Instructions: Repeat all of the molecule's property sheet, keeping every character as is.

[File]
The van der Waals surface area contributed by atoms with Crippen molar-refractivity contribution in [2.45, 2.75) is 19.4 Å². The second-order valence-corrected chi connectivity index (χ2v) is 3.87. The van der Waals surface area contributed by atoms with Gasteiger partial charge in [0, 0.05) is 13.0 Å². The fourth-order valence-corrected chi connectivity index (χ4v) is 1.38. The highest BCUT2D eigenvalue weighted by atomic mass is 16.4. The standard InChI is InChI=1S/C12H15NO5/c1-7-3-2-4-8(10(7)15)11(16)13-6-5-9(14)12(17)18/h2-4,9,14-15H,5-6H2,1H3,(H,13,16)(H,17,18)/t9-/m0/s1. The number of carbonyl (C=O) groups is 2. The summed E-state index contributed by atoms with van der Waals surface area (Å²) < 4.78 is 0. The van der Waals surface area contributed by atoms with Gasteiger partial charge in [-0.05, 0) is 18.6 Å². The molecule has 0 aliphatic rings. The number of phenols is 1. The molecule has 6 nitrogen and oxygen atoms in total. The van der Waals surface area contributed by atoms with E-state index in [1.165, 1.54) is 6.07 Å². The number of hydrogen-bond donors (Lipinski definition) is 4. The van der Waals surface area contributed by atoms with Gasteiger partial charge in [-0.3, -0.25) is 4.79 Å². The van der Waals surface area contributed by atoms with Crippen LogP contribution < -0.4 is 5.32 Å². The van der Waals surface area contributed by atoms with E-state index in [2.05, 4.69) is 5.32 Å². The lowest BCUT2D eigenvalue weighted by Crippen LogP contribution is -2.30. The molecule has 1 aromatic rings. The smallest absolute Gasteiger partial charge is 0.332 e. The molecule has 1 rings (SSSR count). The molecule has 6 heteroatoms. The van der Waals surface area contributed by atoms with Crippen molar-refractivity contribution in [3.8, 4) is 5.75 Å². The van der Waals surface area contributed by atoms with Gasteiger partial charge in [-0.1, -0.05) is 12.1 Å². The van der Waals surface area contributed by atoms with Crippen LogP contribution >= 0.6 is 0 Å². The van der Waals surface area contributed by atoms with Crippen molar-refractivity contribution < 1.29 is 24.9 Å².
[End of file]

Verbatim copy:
The van der Waals surface area contributed by atoms with Crippen molar-refractivity contribution in [2.45, 2.75) is 19.4 Å². The second-order valence-corrected chi connectivity index (χ2v) is 3.87. The van der Waals surface area contributed by atoms with Gasteiger partial charge in [0, 0.05) is 13.0 Å². The fourth-order valence-corrected chi connectivity index (χ4v) is 1.38. The highest BCUT2D eigenvalue weighted by atomic mass is 16.4. The standard InChI is InChI=1S/C12H15NO5/c1-7-3-2-4-8(10(7)15)11(16)13-6-5-9(14)12(17)18/h2-4,9,14-15H,5-6H2,1H3,(H,13,16)(H,17,18)/t9-/m0/s1. The number of carbonyl (C=O) groups is 2. The summed E-state index contributed by atoms with van der Waals surface area (Å²) < 4.78 is 0. The van der Waals surface area contributed by atoms with Gasteiger partial charge in [-0.05, 0) is 18.6 Å². The molecule has 0 aliphatic rings. The number of phenols is 1. The molecule has 6 nitrogen and oxygen atoms in total. The van der Waals surface area contributed by atoms with E-state index in [1.165, 1.54) is 6.07 Å². The number of hydrogen-bond donors (Lipinski definition) is 4. The van der Waals surface area contributed by atoms with Gasteiger partial charge in [-0.3, -0.25) is 4.79 Å². The van der Waals surface area contributed by atoms with Crippen LogP contribution < -0.4 is 5.32 Å². The van der Waals surface area contributed by atoms with E-state index in [2.05, 4.69) is 5.32 Å². The lowest BCUT2D eigenvalue weighted by Crippen LogP contribution is -2.30. The molecule has 1 aromatic rings. The smallest absolute Gasteiger partial charge is 0.332 e. The molecule has 1 rings (SSSR count). The molecule has 6 heteroatoms. The van der Waals surface area contributed by atoms with Crippen molar-refractivity contribution in [3.8, 4) is 5.75 Å². The van der Waals surface area contributed by atoms with Gasteiger partial charge in [-0.1, -0.05) is 12.1 Å². The van der Waals surface area contributed by atoms with Crippen LogP contribution >= 0.6 is 0 Å². The van der Waals surface area contributed by atoms with Crippen molar-refractivity contribution < 1.29 is 24.9 Å².